What does a pathologist do and what is digital pathology?
A pathologist analyses and predicts diseases like cancer based upon the microscopic analysis of very small tissue samples. Tiny slices of tissue are coloured and fixed upon glass slides. The pathologist looks through a microscope to analyse the structure and cell deformations to determine the disease. Since a few years it is possible to make digital images of those glass slides. The field of viewing, sharing and analysing those digital images on a computer screen is known as digital pathology.
How did we get into digital pathology?
Because we are intrigued by deep learning, we decided to see if we would be able to recognise and classify digital pathology images using AI and deep learning techniques.
With AI and Image Recognition techniques it is possible to build and train algorithms that classify images into groups. To train those algorithms you need data (digital images) and labels (abnormal/normal tissue). After training the algorithms, the algorithm can predict the label of a new, unseen image. The performance of the algorithm depends highly upon good quality data and correct labels.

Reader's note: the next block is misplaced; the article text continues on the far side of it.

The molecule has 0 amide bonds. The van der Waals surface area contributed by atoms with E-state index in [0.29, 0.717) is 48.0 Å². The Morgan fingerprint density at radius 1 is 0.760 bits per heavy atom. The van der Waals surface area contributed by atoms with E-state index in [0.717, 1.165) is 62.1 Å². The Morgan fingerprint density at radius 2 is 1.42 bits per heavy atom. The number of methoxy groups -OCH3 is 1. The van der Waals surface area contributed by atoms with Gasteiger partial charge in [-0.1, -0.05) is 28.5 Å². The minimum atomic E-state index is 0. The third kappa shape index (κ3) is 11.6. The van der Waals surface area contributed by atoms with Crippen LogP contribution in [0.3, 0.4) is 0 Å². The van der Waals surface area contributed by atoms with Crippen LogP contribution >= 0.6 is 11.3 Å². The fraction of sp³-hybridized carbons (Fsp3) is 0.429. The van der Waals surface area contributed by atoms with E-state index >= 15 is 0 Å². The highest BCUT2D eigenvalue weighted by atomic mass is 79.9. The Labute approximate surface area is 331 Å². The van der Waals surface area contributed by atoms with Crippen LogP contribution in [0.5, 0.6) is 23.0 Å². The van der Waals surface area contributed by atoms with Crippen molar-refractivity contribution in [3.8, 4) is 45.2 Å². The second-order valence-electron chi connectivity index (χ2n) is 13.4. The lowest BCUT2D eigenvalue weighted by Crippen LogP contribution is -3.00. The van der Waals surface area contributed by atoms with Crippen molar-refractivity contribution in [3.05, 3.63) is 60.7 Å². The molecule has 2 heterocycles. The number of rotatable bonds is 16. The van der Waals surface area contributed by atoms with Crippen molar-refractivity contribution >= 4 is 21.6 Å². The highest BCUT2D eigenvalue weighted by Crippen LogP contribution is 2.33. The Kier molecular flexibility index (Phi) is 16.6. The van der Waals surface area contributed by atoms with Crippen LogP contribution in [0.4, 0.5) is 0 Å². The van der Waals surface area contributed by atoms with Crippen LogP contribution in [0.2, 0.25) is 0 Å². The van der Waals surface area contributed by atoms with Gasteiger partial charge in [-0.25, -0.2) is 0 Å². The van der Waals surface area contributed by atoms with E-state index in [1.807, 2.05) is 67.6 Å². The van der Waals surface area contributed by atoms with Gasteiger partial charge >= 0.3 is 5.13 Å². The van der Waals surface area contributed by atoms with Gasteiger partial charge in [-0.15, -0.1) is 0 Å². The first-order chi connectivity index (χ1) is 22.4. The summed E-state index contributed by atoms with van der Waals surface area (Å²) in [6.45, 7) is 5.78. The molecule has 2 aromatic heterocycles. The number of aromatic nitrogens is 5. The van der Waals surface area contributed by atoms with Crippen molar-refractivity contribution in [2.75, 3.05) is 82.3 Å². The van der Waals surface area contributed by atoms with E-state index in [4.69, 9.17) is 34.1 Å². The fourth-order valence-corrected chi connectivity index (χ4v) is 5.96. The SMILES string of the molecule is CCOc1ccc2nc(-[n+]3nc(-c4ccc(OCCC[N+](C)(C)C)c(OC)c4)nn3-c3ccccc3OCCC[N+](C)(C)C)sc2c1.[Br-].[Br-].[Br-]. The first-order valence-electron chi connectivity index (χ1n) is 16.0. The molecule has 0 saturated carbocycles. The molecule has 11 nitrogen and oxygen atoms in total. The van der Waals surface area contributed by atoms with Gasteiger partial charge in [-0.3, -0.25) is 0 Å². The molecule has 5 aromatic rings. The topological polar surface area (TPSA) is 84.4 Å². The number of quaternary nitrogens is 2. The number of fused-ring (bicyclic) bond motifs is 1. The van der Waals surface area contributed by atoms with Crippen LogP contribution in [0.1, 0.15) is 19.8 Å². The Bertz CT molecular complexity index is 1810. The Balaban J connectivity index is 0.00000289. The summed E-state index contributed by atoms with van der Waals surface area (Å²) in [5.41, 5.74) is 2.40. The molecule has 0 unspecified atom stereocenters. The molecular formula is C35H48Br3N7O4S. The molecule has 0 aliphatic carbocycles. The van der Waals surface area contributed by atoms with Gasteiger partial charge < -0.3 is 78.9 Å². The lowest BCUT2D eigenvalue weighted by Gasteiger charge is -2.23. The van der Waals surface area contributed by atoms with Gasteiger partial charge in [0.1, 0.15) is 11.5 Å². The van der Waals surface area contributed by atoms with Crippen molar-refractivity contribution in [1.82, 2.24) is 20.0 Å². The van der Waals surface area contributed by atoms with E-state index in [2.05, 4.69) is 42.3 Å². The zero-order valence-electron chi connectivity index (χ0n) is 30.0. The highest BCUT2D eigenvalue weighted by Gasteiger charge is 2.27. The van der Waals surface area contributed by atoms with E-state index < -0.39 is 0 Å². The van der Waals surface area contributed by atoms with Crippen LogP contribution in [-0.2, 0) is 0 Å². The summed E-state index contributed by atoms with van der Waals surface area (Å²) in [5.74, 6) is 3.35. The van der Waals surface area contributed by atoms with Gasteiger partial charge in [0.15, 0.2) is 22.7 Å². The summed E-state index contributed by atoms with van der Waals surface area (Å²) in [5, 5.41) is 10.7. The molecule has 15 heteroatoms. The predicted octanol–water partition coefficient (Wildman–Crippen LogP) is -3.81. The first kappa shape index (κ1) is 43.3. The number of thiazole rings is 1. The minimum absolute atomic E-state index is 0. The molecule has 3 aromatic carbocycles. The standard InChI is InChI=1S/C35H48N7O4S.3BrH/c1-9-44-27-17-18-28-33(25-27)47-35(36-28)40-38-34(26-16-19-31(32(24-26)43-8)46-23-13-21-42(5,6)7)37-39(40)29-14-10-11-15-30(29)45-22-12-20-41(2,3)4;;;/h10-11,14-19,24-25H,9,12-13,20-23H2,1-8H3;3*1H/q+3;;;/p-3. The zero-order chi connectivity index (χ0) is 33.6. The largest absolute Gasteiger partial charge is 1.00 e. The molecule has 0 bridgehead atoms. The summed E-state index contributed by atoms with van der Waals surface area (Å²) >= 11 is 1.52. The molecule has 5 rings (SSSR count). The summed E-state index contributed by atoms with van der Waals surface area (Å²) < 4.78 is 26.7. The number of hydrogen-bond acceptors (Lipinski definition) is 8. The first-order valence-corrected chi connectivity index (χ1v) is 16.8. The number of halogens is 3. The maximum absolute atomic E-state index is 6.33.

The aim of the study was to build an algorithm that would predict the chance of a tissue being abnormal. So the digital images were classified into two groups: normal and abnormal tissue.
We built and trained several algorithms. Afterwards the different algorithms were tested on unseen images.
The best performing algorithm achieved an accuracy of 95% on unseen images, with 98% precision and 99% recall on abnormal tissue. The algorithm achieved 88% precision and 89% recall on normal tissue. Because the dataset was small, we are confident that we will be able to build algorithms that will perform with high accuracy, precision and recall.
With these promising results the IxorThink team is very excited to continue this journey. The final goal is to implement an end-to-end product which will help the pathologists to prioritise their workflow.
Katrien De Wolf